I wanted to comment at the Toronto Sun on today's Steve Simmons column at the web-site. Turns out, you have to log into Facebook to comment. It's a cheap tactic to drive the Sun's Facebook site numbers. Well, nuts to that.
Steve takes on the lunacy of last man standing at the All-Star Draft, his expectations that the Blue Jays are due for a worse year than last and his hesitation to label Ben Cahoon a Canadian. Here's what I would have said ...
All-Star draft fix. Last six guys (all of whom have to be forwards) go into a bingo machine and get drafted that way. Pay off the last guy standing if you must, but it would reduce the embarrassment factor a whole lot ... Are the Jays throwing it in early this year? A good draft last year, the promise of a great one this June and even after spending big next off-season, a poor 2011 finish would represent a good haul in June 2012. Three top drafts would stock the farms and future Jay teams for a decade ... A rule change for the better in the CFL: Veterans with five years with the same team get Non-Import status, but only for THAT team. If you don't like five, make it seven, or four. Whatever. Keeps familiar names around, which won't hurt.
Had I been able to expand, I might have mentioned I still think the Jays will win into the mid-80's, which actually might NOT be Alex Anthopoulos' plan. Maybe he DOES want to sink into the lower half of the draft in 2012 and send any Type B free agent on to greener (American greenback) pastures. The Jays had a good draft last June, have ten percent of the top 70 or so picks this June and something like that in 2012 would surely make the Jays' farm system the envy of everybody, except Kansas City. To add that third year of bonanza picking, the Jays need a low draft position in the first few rounds, and another round of veterans to peddle or let go at season's end. Hmmmm, a veteran-laden bullpen is an easy source of Type B's. One-and-done contracts to the likes of Edwin Encarnacion and Corey Patterson. Even Aaron Hill's options could result in him moving on in certain circumstances. It's all sort of a worst case scenario when I spent much of a post last week extolling the sunnier view. But I bet the allure of being the draft star for three years running (although Tampa Bay is co-starring this June), has to have a GM dreaming. Plus he has the money to sign draft picks AND a warchest next off-season to build that contender Torontonians want so bad. Imagine having all the 2012 draft picks AND a pennant contender at the same time!!!!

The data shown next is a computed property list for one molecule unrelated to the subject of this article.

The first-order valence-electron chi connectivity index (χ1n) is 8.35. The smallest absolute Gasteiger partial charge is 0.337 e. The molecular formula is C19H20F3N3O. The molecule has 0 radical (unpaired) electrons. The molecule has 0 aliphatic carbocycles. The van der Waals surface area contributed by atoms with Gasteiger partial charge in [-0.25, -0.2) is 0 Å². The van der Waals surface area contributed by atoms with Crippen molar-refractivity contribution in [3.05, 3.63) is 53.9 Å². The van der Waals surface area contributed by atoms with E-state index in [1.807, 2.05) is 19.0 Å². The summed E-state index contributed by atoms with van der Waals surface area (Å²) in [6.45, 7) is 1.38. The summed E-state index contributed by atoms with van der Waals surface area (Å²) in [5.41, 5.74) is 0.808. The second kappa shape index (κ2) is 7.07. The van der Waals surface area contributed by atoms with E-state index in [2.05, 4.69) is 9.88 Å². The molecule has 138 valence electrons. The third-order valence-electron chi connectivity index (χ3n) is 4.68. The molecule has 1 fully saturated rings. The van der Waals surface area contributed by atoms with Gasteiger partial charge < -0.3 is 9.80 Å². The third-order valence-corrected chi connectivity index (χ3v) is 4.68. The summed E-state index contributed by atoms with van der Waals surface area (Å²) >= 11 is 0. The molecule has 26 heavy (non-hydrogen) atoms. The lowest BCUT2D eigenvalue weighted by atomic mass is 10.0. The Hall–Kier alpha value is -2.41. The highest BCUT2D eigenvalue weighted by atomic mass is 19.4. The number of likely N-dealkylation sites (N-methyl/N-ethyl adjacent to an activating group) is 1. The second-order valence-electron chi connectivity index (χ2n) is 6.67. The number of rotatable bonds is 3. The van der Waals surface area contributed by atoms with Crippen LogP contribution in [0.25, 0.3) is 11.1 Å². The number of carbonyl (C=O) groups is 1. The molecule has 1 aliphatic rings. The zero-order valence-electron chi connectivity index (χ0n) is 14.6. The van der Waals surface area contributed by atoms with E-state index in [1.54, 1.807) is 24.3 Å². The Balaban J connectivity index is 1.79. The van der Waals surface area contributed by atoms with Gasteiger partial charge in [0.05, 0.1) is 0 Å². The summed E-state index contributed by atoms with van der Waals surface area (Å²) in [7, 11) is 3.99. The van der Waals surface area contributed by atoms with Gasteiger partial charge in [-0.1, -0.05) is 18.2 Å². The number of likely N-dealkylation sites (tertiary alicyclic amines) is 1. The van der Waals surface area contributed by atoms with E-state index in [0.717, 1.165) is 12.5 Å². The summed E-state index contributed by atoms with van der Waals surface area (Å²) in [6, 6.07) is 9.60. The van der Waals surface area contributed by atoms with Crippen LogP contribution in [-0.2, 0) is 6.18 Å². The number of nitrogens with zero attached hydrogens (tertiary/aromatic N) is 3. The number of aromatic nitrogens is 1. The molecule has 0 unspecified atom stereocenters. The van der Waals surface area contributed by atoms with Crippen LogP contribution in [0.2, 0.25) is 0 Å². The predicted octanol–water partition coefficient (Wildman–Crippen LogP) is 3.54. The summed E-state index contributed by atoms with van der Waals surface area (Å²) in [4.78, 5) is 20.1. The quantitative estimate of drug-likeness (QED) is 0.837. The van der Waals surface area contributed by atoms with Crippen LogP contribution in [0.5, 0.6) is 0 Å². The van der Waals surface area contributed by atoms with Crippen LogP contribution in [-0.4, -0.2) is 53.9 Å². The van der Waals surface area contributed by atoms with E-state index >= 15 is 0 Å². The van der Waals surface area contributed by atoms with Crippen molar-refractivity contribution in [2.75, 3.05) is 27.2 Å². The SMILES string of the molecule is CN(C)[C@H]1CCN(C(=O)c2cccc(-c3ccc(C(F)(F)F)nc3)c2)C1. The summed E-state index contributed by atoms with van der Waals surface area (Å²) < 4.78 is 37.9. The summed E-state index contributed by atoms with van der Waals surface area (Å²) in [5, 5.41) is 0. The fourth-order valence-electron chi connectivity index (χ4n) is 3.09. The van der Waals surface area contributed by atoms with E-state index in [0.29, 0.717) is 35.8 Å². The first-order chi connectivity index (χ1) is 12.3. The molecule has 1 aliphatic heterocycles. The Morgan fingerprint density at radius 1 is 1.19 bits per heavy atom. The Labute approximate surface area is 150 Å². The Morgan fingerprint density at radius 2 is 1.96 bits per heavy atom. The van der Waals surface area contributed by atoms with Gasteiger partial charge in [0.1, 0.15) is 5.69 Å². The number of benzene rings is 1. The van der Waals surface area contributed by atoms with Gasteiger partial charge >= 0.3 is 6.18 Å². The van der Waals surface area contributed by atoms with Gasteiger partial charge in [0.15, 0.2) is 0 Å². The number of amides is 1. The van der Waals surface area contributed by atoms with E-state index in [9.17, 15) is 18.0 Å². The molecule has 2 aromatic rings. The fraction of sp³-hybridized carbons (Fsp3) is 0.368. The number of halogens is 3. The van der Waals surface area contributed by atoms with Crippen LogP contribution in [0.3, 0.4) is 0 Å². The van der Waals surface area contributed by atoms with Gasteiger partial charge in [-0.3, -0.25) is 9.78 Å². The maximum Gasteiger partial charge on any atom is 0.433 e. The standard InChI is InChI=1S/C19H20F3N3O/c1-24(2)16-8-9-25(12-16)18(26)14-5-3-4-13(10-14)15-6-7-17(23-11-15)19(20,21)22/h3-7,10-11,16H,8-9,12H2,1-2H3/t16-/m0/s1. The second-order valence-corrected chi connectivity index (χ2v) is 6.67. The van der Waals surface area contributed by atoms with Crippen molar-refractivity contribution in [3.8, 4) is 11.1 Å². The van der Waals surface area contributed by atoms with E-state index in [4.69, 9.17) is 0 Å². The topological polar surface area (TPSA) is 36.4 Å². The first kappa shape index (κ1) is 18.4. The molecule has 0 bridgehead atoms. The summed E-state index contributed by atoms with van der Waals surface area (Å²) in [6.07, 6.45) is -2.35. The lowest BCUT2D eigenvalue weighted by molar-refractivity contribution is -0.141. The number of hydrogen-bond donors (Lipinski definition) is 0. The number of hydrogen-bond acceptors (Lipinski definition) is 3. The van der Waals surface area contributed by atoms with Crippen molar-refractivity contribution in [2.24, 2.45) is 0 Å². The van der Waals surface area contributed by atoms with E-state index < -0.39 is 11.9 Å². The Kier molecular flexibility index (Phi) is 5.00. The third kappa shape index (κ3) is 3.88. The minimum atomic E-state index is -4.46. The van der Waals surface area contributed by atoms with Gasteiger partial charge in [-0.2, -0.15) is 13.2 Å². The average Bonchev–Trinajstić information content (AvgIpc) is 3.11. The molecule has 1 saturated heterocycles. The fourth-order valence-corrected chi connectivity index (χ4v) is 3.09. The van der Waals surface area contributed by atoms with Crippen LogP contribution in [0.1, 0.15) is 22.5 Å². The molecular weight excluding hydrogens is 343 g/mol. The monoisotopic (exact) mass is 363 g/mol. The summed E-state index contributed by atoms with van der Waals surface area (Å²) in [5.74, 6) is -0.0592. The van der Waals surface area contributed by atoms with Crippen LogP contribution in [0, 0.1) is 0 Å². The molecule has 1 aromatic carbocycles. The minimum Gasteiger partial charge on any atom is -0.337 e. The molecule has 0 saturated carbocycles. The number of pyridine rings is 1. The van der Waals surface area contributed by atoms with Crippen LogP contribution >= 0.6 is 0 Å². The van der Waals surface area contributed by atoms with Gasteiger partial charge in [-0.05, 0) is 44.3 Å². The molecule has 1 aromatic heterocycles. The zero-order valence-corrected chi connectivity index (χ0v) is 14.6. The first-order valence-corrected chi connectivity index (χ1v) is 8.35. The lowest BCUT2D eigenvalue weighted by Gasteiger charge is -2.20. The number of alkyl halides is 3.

And I really would like to see some landed immigrant rights for guys who get attached to a team in the CFL, but have to move along when somebody younger and, more importantly, cheaper comes along to replace them. It doesn't happen to Canadians, the gold standard of any CFL franchise. But every ex-pat Yank has to spend a lot of time looking over their shoulder. At a certain point in time, doesn't everybody deserve the right to stay in the city they've represented for so long? I mean, Pinball Clemons is a Canadian by choice. And that makes him better in my opinion than an awful lot of 'citizens' who are Canadians by accident of birth. There's a flow of young Canadians into the CFL because of controls that are needed. Unfortunately, there's also a talent deficit in some of those Canadians. If each city could put two or three more nouveau Canadien into their line-ups, maybe some of the kids could spend more time on the practice roster rather than making mistakes in games on TV. And with Ottawa (and who knows, maybe Nova Scotia or Quebec City) joining the CFL this decade, maybe it's time to up the number of Canadians available to fulfill those quotas. But I repeat, this revisiting of an old rule, ONLY applies to once city where the player has been a long-time veteran. If he exercises his free agent rights to move along, he does so as an American. And he has to restart anew building up his local exception rights.